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Rachael Carver
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I think that this is so true! I have seen it in so many students- even though they are struggling, and even some of the most basic skills are difficult to accomplish, they are trying SO hard to do it and improve every day! I really think that there is no better quality then the ability to face challenges with positivity on such a consistent basis (we are asking them to do this for 6 or more hours a day 5 days a week!). One of my favorite parts about being a teacher is getting to know my students, and I would not want preconceptions to get in the way of that aspect of teaching. One of the big appeals of SPED for me is that often times you will work with a student over the course of several years, which amplifies your ability to know your students on an extremely individual level in order to teach to their needs and recognize their strengths.
I really enjoyed reading this. I think that it is so true, and I have found that it is really challenging to keep my students engaged. I am student teaching right now and finally feeling comfortable enough to start letting my personality show through. And, although I am not the most outgoing or captivating actress... I do feel like the times that my personality has peeked out the students have been more engaged. I can't wait until I have a classroom of my own and I can really work on experimenting with making my instruction more entertaining and putting my own personal spin on my lessons even more than I am doing now!
I feel like I have a similar problem with pencils in the classroom that I am currently student teaching in. I really like your idea with the mechanical pencils that are labeled with students names and turned in at the end of each period. I think this could be a great way to solve the problem, as well as provide some extra inspiration for responsibility over their pencil. I think that most students prefer using mechanical pencils, so if they know they have to go back to wood if they lost it, they would most likely keep really good track of it and take care of it. In turn that would cut back on the other issue I have been having in my class of students throwing and flipping their pencils and erasers all over the room when I have my back turned. Or even the issue of students rolling them on the dest making noise, you could have a clause that the mechanical pencil is taken away if it is played with on the desk. I think this is a strategy I will try when I have my own class!
These are great ideas! Thank you for posting. I think that I will for sure try the "Give Me 5" with my older groups. I have been struggling to keep them on task and following along while I am trying to give instruction. I have been using the "one two three, eyes on me" method, but I feel like my 5th and 6th graders feel that it is too "young" for them and so I have been trying to think of a new tactic. I also think that I am going to review classroom expectations with them in order to make sure we are all on the same page.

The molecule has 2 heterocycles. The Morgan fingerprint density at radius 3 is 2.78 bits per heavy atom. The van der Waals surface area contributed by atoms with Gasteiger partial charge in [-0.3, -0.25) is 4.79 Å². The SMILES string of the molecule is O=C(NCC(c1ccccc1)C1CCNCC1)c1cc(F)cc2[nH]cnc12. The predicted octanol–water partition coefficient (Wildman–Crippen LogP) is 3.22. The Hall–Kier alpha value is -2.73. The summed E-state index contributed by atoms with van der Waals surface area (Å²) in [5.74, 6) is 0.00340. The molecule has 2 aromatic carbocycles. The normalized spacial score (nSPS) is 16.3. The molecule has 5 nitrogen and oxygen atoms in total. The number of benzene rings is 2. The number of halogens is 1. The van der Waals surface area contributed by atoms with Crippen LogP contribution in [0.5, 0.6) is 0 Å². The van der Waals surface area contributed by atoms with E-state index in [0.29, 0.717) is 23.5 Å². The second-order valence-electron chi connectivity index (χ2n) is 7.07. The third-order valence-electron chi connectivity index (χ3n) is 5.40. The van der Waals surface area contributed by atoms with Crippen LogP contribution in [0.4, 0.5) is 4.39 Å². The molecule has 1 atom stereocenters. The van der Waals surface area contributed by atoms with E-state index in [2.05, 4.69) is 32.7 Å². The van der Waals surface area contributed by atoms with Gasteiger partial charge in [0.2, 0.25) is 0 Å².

This is a great list of things to keep in mind. The part about listening to your students is really relevant for me right now. I was having a hard time with some student behaviors the other day, particularly with one student who had been defiant and off task all day. I had tried using the classroom behavior management plan, but it didn't seem to matter to this student whether he was losing or gaining point. I went to my mentor and told her that I thought it might be time to use a more serious form a discipline with him and she suggested that we pull him aside first and see if there is something going on with him that might be causing him to act out. After I took him out in the hall and talked to him I realized that maybe he just needed to be heard. I think that it is so important to remember to talk to your students from a caring place when they are struggling with behaviors. A one-on-one check could make all the difference for both you and that student for the rest of the day, or maybe even week!
I really like the idea of using goals instead of current levels when talking about students academics, but when it comes to groups of students, I wonder if either approach is the best option. I find that it is rare to be working with homogenous groups in either ability or goal. Another important thing to remember is that each student is an individual who's needs, strengths, weaknesses, and goals vary on as much of an individual level as their fingerprint. A group of students who are working on the same level of DRAs may have very different goals for the year, semester, or even week, and may move through levels at a variety of paces. I love the idea of planting seeds of encouragement by reinforcing behaviors that our students are just on the brink of mastering. I think that this is a great way to encourage our students and build confidence and motivation!
Rachael Carver is now following The Typepad Team
Aug 30, 2015